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Two visual-world eyetracking experiments were conducted to investigate whether, how, and when syntactic and semantic constraints are integrated and used to predict properties of subsequent input. Experiment 1 contrasted auditory German constructions such as, "The hare-nominative eats ... (the cabbage-acc)" versus "The hare-accusative eats ... (the(More)
When participants are presented simultaneously with spoken language and a visual display depicting objects to which that language refers, participants spontaneously fixate the visual referents of the words being heard [Cooper, R. M. (1974). The control of eye fixation by the meaning of spoken language: A new methodology for the real-time investigation of(More)
Participants saw a small number of objects in a visual display and performed a visual detection or visual-discrimination task in the context of task-irrelevant spoken distractors. In each experiment, a visual cue was presented 400 ms after the onset of a spoken word. In experiments 1 and 2, the cue was an isoluminant color change and participants generated(More)
In the visual world paradigm, participants are more likely to fixate a visual referent that has some semantic relationship with a heard word, than they are to fixate an unrelated referent [Cooper, R. M. (1974). The control of eye fixation by the meaning of spoken language. A new methodology for the real-time investigation of speech perception, memory, and(More)
When an object is described as changing state during an event, do the representations of those states compete? The distinct states they represent cannot coexist at any one moment in time, yet each representation must be retrievable at the cost of suppressing the other possible object states. We used functional magnetic resonance imaging of human(More)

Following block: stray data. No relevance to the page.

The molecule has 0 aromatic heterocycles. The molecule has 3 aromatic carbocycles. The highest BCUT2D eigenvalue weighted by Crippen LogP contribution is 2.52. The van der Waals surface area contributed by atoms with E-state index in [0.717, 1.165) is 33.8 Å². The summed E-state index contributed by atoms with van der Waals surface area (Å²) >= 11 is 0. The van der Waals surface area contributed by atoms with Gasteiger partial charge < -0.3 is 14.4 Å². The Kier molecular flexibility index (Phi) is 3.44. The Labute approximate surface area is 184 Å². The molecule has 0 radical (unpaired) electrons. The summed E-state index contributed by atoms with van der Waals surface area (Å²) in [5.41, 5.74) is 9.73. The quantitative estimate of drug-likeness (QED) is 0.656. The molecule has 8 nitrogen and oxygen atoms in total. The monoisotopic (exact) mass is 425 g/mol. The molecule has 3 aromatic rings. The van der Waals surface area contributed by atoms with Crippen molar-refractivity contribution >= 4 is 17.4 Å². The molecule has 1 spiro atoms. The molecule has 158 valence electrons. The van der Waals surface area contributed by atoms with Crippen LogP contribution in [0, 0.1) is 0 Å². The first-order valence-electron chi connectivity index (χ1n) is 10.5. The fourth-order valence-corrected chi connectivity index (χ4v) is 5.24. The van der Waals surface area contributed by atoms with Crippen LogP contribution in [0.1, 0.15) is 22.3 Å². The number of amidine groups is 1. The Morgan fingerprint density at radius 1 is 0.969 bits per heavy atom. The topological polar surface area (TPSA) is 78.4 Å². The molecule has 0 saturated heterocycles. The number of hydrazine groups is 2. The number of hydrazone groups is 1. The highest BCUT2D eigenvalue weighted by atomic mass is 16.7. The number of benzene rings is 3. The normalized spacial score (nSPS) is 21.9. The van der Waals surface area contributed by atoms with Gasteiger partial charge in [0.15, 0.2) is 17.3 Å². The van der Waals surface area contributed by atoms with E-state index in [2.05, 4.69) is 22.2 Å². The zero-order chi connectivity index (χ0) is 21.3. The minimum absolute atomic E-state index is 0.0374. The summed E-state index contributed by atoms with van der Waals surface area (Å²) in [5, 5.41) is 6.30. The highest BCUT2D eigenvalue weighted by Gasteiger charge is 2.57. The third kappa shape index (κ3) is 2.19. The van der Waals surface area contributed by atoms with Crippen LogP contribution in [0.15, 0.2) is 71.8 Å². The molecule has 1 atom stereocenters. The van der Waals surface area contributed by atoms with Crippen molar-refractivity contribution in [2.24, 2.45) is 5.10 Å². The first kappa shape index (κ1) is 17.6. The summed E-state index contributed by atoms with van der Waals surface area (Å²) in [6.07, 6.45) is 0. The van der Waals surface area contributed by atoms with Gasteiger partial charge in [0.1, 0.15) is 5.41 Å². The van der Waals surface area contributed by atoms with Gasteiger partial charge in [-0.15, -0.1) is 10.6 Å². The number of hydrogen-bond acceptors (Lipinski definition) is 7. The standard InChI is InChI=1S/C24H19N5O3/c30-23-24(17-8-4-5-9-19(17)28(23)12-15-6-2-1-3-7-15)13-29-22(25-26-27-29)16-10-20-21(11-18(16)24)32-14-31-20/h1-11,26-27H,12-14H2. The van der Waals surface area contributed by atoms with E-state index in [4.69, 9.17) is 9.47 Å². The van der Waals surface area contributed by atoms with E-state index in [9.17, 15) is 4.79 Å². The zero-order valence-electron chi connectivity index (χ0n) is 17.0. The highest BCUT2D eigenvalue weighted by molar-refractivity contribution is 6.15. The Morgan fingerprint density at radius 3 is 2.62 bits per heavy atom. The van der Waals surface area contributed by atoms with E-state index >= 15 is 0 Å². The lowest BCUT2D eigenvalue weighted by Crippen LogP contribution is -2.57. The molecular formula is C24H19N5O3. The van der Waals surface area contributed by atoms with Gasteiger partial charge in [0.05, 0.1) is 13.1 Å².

Understanding events often requires recognizing unique stimuli as alternative, mutually exclusive states of the same persisting object. Using fMRI, we examined the neural mechanisms underlying the representation of object states and object-state changes. We found that subjective ratings of visual dissimilarity between a depicted object and an unseen(More)
Individual differences in children's online language processing were explored by monitoring their eye movements to objects in a visual scene as they listened to spoken sentences. Eleven skilled and 11 less-skilled comprehenders were presented with sentences containing verbs that were either neutral with respect to the visual context (e.g., Jane watched her(More)
Three eye-tracking experiments investigated the influence of stored colour knowledge, perceived surface colour, and conceptual category of visual objects on language-mediated overt attention. Participants heard spoken target words whose concepts are associated with a diagnostic colour (e.g., "spinach"; spinach is typically green) while their eye movements(More)
An auditory sentence comprehension task investigated the extent to which the integration of contextual and structural cues was mediated by verbal memory span with 32 English-speaking six- to eight-year-old children. Spoken relative clause sentences were accompanied by visual context pictures which fully (depicting the actions described within the relative(More)
Language is more than a source of information for accessing higher-order conceptual knowledge. Indeed, language may determine how people perceive and interpret visual stimuli. Visual processing in linguistic contexts, for instance, mirrors language processing and happens incrementally, rather than through variously-oriented fixations over a particular(More)